How often will I have to buy food for 5 hens?

Discussion in 'Feeding & Watering Your Flock' started by Nuklear, Nov 27, 2012.

  1. Nuklear

    Nuklear Chillin' With My Peeps

    56
    2
    74
    Sep 28, 2012
    Southern California
    I don't have chickens yet, but I want to know how often I'll have to buy feed for them. They'll be large breeds like an Orpington, Australorp, Barred Rock, Golden-Laced Wyandotte, and a Speckled Sussex.

    They'll be free-ranging chickens when I'm out with them, and inside a run when I'm not ( I don't want a hawk or some other predator attacking them when I'm not around). If given free choice of food, how many pounds will they go through? I don't want to buy too much feed where it'll turn bad.
     
  2. Curlymg

    Curlymg Out Of The Brooder

    61
    1
    41
    Mar 21, 2012
    Rio Rico, Arizona
    I have 5 chickens; two Buff Orpington hens, two Easter Egger hens and a Barred Rock rooster. I buy a 50lb bag of feed that lasts me about 2 months. They're given the feed free choice and they do not free range. I always throw about two handfuls of scratch in their run daily, and they get kitchen scraps about twice a week. [​IMG] .. Also, when their feed runs out (I buy crumbles) there's always a lot of "dust" left behind, which is really just crumbles that are no longer in crumble form. My chickens aren't interested in eating it in this form so I mix it with water (not all of it, just what I guess my chickens will eat so it won't get moldy) and they eat it all up happily! So my feed is never wasted.
     
    Last edited: Nov 27, 2012
  3. ChickensRDinos

    ChickensRDinos Chillin' With My Peeps

    2,242
    208
    208
    Aug 19, 2012
    Los Angeles
    I also have 5 hens: 3 large fowl and 2 bantums. I buy a 50 lb bag of food every 2 months ish. Mine do free range but my yard is very small. I feed a handful of scratch and a handful of mealworms daily. A safe gage is about 1/4 lb per bird daily if you are trying to budget.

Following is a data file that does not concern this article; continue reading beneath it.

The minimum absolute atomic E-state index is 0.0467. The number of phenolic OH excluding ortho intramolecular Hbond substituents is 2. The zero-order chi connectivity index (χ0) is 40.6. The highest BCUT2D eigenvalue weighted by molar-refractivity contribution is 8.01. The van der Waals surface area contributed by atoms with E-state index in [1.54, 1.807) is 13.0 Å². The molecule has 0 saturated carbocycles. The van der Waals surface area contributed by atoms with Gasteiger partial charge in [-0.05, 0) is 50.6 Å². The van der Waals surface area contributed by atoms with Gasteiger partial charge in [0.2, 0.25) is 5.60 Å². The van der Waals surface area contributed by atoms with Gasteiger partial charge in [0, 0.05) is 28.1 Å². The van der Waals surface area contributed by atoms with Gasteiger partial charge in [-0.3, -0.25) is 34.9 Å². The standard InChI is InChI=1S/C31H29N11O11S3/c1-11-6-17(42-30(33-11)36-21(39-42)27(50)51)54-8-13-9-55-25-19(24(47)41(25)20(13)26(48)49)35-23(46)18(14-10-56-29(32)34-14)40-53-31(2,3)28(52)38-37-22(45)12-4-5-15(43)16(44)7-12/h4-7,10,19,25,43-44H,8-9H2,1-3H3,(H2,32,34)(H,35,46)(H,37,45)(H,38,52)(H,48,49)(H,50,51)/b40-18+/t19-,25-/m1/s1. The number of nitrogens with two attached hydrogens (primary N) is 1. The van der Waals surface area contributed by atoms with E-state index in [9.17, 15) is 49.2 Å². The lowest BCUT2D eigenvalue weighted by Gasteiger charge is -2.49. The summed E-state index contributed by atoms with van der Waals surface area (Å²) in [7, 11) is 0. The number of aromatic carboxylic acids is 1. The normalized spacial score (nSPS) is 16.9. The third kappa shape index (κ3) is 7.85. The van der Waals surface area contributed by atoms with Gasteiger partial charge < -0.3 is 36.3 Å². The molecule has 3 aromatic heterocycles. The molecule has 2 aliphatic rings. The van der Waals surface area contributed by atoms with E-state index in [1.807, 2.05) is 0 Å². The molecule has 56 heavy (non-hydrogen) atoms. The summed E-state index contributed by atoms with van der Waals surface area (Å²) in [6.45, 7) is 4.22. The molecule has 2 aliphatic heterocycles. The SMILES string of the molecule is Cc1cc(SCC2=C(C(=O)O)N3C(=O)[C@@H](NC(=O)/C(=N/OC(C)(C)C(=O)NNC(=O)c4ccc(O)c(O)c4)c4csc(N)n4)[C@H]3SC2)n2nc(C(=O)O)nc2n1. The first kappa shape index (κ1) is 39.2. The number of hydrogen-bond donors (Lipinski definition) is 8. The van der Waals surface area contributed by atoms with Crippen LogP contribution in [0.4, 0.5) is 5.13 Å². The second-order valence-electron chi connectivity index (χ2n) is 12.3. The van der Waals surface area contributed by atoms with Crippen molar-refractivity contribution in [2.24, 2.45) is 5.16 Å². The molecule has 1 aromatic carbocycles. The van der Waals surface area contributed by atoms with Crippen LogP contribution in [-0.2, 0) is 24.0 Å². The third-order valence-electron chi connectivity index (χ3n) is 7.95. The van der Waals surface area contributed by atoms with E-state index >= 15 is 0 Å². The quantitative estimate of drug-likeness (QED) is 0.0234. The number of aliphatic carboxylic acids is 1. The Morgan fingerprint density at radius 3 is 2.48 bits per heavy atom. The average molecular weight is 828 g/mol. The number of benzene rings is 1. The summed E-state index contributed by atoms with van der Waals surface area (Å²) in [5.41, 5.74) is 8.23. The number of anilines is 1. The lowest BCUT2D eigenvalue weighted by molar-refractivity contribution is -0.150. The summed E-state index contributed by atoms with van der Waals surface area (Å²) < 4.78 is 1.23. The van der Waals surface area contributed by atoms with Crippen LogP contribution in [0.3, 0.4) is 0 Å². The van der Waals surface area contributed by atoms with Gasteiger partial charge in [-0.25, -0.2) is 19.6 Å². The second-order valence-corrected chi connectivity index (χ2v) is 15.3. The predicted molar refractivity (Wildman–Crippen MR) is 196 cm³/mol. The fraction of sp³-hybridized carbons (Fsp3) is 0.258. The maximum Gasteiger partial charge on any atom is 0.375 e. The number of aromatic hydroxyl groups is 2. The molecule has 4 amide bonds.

If you want to reduce that amount you should read about growing fodder or fermenting feed.
     
  4. canesisters

    canesisters Chillin' With My Peeps

    2,341
    105
    218
    Aug 18, 2011
    Virginia
    Yup - about 2 months.

    I'm switching from crumbles to pellets and hoping that there will be less waste and it will last just a little bit longer. Of course, it may backfire on me - they seem to LOVE the pellets. Even more than the scratch!!!!
     
  5. Fred's Hens

    Fred's Hens Chicken Obsessed Premium Member

    5 grown hens will together eat a pound of feed each day. Thus, a 50 pound bag will last 50 days. In winter, they may require a bit more.

    The amount of scraps and quality free ranging time may reduce that amount by a fair bit. One caution, feed goes stale and old somewhat quickly. I'd not personally want to keep feed around any longer than 2 months. FWIW
     
    Last edited: Nov 27, 2012
  6. Greasydog26

    Greasydog26 Chillin' With My Peeps

    101
    3
    88
    May 21, 2012
    West Virginia
    My Coop